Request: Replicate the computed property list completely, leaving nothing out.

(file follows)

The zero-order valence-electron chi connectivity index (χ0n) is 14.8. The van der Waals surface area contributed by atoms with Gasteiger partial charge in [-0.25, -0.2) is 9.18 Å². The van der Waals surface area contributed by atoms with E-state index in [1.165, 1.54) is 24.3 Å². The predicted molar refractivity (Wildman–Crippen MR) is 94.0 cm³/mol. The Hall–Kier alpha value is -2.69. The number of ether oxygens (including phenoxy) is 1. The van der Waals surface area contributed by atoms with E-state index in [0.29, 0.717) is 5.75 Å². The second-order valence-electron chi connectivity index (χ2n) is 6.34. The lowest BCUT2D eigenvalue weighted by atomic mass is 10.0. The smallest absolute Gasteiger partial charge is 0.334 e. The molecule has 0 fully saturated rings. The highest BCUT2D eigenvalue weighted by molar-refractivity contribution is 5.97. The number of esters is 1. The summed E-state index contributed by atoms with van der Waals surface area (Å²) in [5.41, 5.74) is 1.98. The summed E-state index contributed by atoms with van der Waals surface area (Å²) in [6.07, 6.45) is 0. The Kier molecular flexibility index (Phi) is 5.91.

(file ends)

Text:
The zero-order valence-electron chi connectivity index (χ0n) is 14.8. The van der Waals surface area contributed by atoms with Gasteiger partial charge in [-0.25, -0.2) is 9.18 Å². The van der Waals surface area contributed by atoms with E-state index in [1.165, 1.54) is 24.3 Å². The predicted molar refractivity (Wildman–Crippen MR) is 94.0 cm³/mol. The Hall–Kier alpha value is -2.69. The number of ether oxygens (including phenoxy) is 1. The van der Waals surface area contributed by atoms with E-state index in [0.29, 0.717) is 5.75 Å². The second-order valence-electron chi connectivity index (χ2n) is 6.34. The lowest BCUT2D eigenvalue weighted by atomic mass is 10.0. The smallest absolute Gasteiger partial charge is 0.334 e. The molecule has 0 fully saturated rings. The highest BCUT2D eigenvalue weighted by molar-refractivity contribution is 5.97. The number of esters is 1. The summed E-state index contributed by atoms with van der Waals surface area (Å²) in [5.41, 5.74) is 1.98. The summed E-state index contributed by atoms with van der Waals surface area (Å²) in [6.07, 6.45) is 0. The Kier molecular flexibility index (Phi) is 5.91.